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Perez, Green have Met their managerial match New Met brings tough approach to tough task


PHILADELPHIA -- Dallas Green is who you get when the payroll is huge and the effort is puny.

He walks around a clubhouse like John Wayne in spikes, the biggest, baddest, loudest and profanest New York Met of them all. He manages on gut instinct, not numbers off a computer printout. He refuses to make excuses for millionaires who fail to run out fly balls. And he is so candid he'll tell he is not afraid of getting fired.

"I thought guys like me were dinosaurs," he said.

Not yet.

There is still room in the increasingly corporate world of baseball for a tough man to fill an even tougher job.

At 58, Green is in the midst of a career rebirth, plucked off his Pennsylvania farm May 19 and brought to the big city to replace Jeff Torborg as the 15th manager in Mets history.

Last night, he returned to the scene of his greatest triumph, Veterans Stadium.

It was here, in 1980, where Green celebrated a World Series victory as manager of the Phillies.

So it was awfully strange to see him inside the visitor's clubhouse, filling out a lineup card, calling his friends around the city, even directing the flow of questions at a friendly news conference.

But Green let his guard down for a brief moment when Paul Owens, the architect of the 1980 Phillies team, wandered into the clubhouse.

The men hugged. "I love you," Owens told Green. "I miss you."

Later, while Green continued to work the phones, Owens talked of his one-time protege and of the impact he will have on the Mets.

"Dallas will do a good job with the Mets," Owens added. "He'll shake them up. He'll embarrass them. He'll get them to play."

This is a job that may tax all of Green's skills as a manipulator and a motivator. The Mets are so bad they trail the expansion Florida Marlins in the National League East.

The core of their lineup is either old or overpaid or both. Their farm system needs a tuneup.

"From what I hear," Green said, "this is a mess. They haven't been good offensively or defensively."

Much like the Orioles spiraled downward in the mid-1980s, the Mets have only themselves to blame for their trip to baseball skid row.

They have a front office that believed Eddie Murray would be a great guy to have in the clubhouse, Bobby Bonilla could replace Darryl Strawberry, and Vince Coleman was the answer to a team's prayers as a leadoff hitter.

Wrong. Wrong. Wrong.

Torborg, bright, industrious, personable, was brought in to manage last year. He never had a chance.

Enter Green, one of baseball's last tough men.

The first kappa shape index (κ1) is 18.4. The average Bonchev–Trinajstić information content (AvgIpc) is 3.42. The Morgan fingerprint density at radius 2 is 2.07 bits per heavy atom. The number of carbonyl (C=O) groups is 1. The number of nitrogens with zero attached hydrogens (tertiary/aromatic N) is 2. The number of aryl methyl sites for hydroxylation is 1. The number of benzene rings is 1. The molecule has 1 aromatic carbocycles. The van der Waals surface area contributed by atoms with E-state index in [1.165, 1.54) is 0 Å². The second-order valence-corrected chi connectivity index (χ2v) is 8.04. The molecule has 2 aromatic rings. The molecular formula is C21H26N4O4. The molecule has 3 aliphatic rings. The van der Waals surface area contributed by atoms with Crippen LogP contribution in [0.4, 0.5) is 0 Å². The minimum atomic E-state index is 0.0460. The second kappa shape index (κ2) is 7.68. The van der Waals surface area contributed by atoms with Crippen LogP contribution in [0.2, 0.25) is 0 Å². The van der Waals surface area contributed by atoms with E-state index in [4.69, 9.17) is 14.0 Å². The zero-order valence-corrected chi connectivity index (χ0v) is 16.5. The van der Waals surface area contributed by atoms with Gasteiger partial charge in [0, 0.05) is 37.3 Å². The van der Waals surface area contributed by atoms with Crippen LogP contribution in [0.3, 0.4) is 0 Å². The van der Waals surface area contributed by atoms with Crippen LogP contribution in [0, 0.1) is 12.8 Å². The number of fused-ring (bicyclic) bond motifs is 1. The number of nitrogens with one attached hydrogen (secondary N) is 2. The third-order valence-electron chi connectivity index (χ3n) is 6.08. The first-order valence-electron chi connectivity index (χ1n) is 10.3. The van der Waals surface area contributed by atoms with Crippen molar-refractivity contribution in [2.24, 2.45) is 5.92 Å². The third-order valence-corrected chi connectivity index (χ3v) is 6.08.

"I guess this is a little bit of a honeymoon time," Green said. "We're happy and kissing. Any time a manager gets fired, it's traumatic for a team. They have to get the feel for the guy. Is he for real? I tried to give them an idea of who Dallas Green is. We'll treat 'em as men, until they prove us otherwise. The Mets know they haven't played up to their capabilities. I guess I'm the guy who hits them in the head with a 2-by-4."

His message may be getting through.

"You hear the name Dallas Green, and you find out he's a straight shooter," said pitcher Dwight Gooden. "He's in charge. It's his ballclub. But I don't think a change in managers is going to get us to win 15 or 20 straight games."

Green also is realistic. Armed with a contract that extends through the 1995 season, he is talking of a long rebuilding program to replenish the Mets.

Watch him. He has never failed to win. After he took the Phillies to the 1980 title, he went to Chicago, and built the Cubs into a winner as both general manager and team president. It was Green who traded for Ryne Sandberg and Rick Sutcliffe, and who signed free agent Andre Dawson.

But when the Cubs went corporate in the late 1980s, Green went back to his Pennsylvania farm. He emerged briefly in 1989 as one of George Steinbrenner's sacrificial managers. But unlike most, Green didn't take orders from the Boss, which led to his ouster.

Now that he's back, he talks about winning.

"We all learn and change," he said. "I'm Dallas Green and I'll stay here. I'm still not afraid to get fired for what is right. There is a right way to approach a baseball game and a wrong way."

Green said that it's his job to teach the Mets how to win again. He has to make some big decisions in the next few months. When they back up the moving vans to Shea Stadium, Coleman and Murray are sure to be among the first to go. Other calls will be tougher to make.

"It's too early to get a sense of any feeling in the clubhouse," he said. "It has been a brutal year for a lot of our players. The fans have been on them. The media, too. It has not been a fun time. I'm not ready to give up on 1993. I won't give an inch. I'm not looking for miracles. I'm looking to get back in the pack."

What he's looking for, is a little honest effort from his team of millionaires.

"The money end of it has taken away a little of the digging attitude that you have to have to be successful," he said. "No question, going 0-for-4 and losing a ballgame may not hurt as much as it used to for the players. I have to bring back that focus. I have to make it hurt."

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